He said last week that he was concerned about the recent dismissal of senior foreign executives at some state-linked enterprises. 

(The government has announced a worldwide media advertising campaign in the world’s top newspapers to emphasise Singapore’s continuing policy to attract world-class talent in many fields.) 

The sackings had led to some speculation that state investment arm Temasek, which holds shares in many Singapore businesses including NOL and DBS, was managing its management teams more aggressively, a charge it has denied. 

“I am, of course, a little unhappy about the coincidence of events. One after another, the government-linked companies have retired their CEO a bit prematurely,” Goh said. 

“I am a bit unhappy as it creates the wrong impression that Singapore does not welcome them.” 

At the top end of a declining market, thousands of accountants, financial experts and information technology professionals have left the city, many of them able to find opportunities elsewhere. 

Between 10% and 20% of the expatriates are believed to have headed for China.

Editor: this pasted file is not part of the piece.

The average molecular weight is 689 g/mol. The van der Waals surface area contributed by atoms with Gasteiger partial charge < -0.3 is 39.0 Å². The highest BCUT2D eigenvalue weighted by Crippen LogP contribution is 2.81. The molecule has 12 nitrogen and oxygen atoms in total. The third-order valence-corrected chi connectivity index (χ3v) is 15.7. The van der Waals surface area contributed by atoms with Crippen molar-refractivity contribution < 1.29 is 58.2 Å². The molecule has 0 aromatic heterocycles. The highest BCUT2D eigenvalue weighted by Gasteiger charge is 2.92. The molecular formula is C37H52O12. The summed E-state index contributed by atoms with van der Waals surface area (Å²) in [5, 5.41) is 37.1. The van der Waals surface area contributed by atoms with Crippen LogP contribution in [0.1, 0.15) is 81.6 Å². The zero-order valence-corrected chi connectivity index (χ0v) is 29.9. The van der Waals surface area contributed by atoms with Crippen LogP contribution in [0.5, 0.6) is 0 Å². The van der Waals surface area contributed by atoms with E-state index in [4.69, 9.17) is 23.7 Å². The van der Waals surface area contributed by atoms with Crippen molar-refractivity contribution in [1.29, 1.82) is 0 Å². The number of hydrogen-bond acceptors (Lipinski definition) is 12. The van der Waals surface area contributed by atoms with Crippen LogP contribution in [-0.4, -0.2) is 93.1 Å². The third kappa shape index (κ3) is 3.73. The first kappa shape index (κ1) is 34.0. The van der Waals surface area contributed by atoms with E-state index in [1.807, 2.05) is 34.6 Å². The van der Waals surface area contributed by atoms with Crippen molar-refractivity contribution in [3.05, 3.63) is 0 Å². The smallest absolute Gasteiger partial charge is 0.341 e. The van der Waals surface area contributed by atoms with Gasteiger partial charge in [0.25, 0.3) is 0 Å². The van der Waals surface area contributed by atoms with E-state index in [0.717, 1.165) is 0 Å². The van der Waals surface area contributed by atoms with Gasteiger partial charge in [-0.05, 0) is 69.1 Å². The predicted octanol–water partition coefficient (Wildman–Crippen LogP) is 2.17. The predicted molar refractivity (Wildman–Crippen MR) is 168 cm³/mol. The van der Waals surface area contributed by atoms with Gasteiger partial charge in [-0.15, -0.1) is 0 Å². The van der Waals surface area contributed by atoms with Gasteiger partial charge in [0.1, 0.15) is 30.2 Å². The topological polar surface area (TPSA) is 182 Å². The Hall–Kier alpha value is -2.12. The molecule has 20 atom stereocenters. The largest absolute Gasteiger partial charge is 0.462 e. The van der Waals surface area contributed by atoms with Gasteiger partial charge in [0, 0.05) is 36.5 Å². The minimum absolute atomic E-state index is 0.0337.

Singapore had courted global managers for many years, arguing that its small domestic pool was inadequate to produce enough skilled business people. 

It forms a crucial strategy to restructure its economy toward higher skills and services. 

Talented foreigners working for somebody else ultimately become competitors in a world where nations compete on ideas, Singapore believes. 

It is not alone. Almost every developed economy, including the United States, has a policy to attract world-class talent. 

Despite its vast manpower resources, Shanghai, too, is going all out to offer skilled foreigners permanent residency. So far, 7,000 have got it. 

Many foreign businessmen and academics in Singapore actively participate in advisory boards that help formulate public policies. 

Goh, however, said the government did not play a direct role in the recruitment of foreign executives, delegating that task to the boards of state-linked companies. 

“As a government we support them in looking to the rest of the world to hire the best to run our companies,” he said.